Kids Around Town

Civic Education through Democratic Action

by Ann L. Rappoport and Sharon B. Kletzien
Teaching for civic efficacy is a major priority in elementary school education. In an effort to address controversial issues, teachers may oversimplify them and substitute rote-if well-intentioned-community service projects that are not well-integrated into the curriculum. Classrooms across Pennsylvania, however, are engaged in a program called Kids Around Town (KAT) that develops in young citizens a range of skills and strategies for understanding public policy and participating directly in their community's decision-making processes.
The youngsters in KAT select a public policy issue that interests them, and proceed to conduct research, analyze arguments and data, and attempt to solve problems. Kids Around Town won the 1995 Program of Excellence Award from the Pennsylvania Council for the Social Studies. The program, a local government education model, was developed through support from the Citizen Education Fund of the League of Women Voters of Pennsylvania. The league piloted the program in nine school districts over a two-year period in association with West Chester University, and it is currently being implemented at a multitude of sites.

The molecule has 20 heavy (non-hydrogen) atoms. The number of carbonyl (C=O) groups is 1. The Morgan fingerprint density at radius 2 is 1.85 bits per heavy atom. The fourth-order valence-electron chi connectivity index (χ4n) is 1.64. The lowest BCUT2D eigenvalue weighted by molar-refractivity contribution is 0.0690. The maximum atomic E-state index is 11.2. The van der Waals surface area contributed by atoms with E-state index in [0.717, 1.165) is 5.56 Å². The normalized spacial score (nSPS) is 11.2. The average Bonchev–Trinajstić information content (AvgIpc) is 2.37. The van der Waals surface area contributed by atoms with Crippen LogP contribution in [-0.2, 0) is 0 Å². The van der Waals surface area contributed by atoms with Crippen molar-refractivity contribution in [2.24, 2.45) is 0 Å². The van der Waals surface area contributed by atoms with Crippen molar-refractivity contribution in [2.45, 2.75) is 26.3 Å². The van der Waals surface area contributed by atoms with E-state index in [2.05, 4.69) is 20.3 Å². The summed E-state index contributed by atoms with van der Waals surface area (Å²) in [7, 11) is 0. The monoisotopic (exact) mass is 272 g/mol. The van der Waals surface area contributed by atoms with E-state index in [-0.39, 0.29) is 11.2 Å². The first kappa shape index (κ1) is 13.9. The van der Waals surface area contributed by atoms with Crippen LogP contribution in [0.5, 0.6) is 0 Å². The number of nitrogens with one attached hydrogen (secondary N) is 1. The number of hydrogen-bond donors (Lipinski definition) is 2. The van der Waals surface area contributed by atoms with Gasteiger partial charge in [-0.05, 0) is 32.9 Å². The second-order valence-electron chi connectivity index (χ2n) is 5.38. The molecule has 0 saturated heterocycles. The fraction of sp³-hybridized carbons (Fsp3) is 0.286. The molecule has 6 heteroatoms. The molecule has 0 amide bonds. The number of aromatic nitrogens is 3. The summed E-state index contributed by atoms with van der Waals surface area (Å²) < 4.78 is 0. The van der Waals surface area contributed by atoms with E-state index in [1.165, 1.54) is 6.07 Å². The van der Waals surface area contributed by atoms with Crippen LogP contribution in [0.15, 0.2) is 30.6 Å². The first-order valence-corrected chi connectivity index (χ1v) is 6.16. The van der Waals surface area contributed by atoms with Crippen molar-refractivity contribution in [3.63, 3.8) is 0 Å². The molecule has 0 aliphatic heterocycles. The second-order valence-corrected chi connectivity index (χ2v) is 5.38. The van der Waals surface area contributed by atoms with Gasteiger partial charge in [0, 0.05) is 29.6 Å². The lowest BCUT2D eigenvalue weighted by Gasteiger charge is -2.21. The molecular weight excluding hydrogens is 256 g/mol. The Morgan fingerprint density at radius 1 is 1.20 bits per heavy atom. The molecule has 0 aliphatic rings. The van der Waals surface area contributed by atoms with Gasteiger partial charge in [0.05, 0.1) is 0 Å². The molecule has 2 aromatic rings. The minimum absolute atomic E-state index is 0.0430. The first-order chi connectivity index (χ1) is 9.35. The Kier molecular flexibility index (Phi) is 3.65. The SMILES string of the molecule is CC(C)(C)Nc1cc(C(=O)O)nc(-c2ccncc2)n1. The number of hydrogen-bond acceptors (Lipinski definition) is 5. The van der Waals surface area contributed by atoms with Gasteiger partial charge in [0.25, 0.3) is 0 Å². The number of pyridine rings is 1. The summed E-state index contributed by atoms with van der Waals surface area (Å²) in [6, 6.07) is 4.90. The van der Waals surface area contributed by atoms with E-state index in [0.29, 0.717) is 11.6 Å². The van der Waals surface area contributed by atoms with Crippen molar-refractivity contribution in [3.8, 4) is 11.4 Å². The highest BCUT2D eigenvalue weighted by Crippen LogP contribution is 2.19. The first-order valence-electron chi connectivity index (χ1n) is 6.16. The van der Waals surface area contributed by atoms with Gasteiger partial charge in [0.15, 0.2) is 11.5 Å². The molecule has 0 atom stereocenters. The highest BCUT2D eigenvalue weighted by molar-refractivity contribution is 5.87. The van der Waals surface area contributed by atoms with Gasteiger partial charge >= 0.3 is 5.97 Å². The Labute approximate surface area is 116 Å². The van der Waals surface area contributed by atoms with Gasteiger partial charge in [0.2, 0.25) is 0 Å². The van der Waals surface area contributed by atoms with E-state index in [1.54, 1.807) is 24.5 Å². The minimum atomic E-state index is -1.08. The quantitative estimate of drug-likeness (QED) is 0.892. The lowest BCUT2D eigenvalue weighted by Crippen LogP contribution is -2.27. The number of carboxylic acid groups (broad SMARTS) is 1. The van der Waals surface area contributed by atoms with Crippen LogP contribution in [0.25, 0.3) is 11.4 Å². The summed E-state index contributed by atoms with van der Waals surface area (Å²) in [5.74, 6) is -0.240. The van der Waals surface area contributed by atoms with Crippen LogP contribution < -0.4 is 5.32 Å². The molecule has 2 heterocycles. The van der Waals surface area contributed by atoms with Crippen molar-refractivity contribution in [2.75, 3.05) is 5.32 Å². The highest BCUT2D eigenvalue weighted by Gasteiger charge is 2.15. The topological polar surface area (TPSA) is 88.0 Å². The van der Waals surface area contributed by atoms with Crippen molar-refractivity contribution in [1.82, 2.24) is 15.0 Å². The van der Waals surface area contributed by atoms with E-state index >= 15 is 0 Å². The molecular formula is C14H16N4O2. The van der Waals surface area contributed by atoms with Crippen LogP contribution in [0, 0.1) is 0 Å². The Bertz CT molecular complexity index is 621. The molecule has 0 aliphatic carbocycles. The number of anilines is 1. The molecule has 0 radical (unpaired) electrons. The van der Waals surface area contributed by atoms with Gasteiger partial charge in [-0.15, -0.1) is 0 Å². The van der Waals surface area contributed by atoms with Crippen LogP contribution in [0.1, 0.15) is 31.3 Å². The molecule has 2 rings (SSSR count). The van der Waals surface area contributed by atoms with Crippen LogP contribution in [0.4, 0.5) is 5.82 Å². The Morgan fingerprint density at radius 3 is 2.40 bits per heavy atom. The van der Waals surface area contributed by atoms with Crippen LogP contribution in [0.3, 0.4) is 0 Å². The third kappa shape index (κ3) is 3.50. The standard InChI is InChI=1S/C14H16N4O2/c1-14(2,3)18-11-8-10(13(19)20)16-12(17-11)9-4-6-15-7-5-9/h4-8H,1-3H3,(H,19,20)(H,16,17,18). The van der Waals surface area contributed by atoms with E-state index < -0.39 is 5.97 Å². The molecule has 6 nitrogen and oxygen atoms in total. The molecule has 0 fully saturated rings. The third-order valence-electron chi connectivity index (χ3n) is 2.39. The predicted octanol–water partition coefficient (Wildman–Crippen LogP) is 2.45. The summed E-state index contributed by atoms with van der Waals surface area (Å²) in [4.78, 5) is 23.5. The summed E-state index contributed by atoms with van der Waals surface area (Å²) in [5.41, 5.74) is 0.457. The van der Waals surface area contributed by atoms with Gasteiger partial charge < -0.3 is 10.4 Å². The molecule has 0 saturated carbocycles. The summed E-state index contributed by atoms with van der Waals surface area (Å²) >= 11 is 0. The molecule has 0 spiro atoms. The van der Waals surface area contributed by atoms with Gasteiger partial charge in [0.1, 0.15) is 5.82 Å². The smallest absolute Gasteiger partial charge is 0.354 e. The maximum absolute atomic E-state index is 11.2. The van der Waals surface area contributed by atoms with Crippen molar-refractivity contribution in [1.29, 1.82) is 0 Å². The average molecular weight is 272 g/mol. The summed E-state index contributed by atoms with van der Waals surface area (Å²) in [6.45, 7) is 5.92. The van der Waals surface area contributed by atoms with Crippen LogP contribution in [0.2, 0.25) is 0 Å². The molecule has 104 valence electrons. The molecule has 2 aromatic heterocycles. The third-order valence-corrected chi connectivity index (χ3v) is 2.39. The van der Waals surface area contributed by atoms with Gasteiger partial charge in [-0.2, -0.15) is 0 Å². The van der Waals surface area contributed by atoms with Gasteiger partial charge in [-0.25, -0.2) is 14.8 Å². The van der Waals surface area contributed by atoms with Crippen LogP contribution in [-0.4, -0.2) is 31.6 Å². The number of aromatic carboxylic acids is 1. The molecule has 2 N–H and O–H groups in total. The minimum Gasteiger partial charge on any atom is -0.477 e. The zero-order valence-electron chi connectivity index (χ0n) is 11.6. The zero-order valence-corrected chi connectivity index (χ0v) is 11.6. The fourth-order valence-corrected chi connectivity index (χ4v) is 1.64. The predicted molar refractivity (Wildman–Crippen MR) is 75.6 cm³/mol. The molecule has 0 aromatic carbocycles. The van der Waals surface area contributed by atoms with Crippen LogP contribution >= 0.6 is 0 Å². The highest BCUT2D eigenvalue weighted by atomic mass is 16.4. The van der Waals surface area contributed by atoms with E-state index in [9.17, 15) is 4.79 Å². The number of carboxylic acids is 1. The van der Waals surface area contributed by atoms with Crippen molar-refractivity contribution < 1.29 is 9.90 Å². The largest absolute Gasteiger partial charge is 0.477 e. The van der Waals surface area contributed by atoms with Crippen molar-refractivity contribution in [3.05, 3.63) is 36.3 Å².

Leidy School's Fifth Grade Project
Fifth graders from the Leidy School in Philadelphia decided to participate in Kids Around Town, and needed to select a community issue for their project. During preliminary planning sessions, teachers and community volunteers identified local issues that were problematic, such as abandoned housing, environmental concerns, and recreational facilities. Speakers, including a representative from Philadelphia's Fairmount Park Commission and a neighborhood builder involved in housing renovation, were invited to discuss these issues with the children. Resources would allow students to take on one issue only as a project, and it was agreed that majority vote would determine the choice. Despite the preference of the majority of adults for focusing attention on the water quality of a local pond in Fairmount Park, the children favored the issue of abandoned housing and voted accordingly.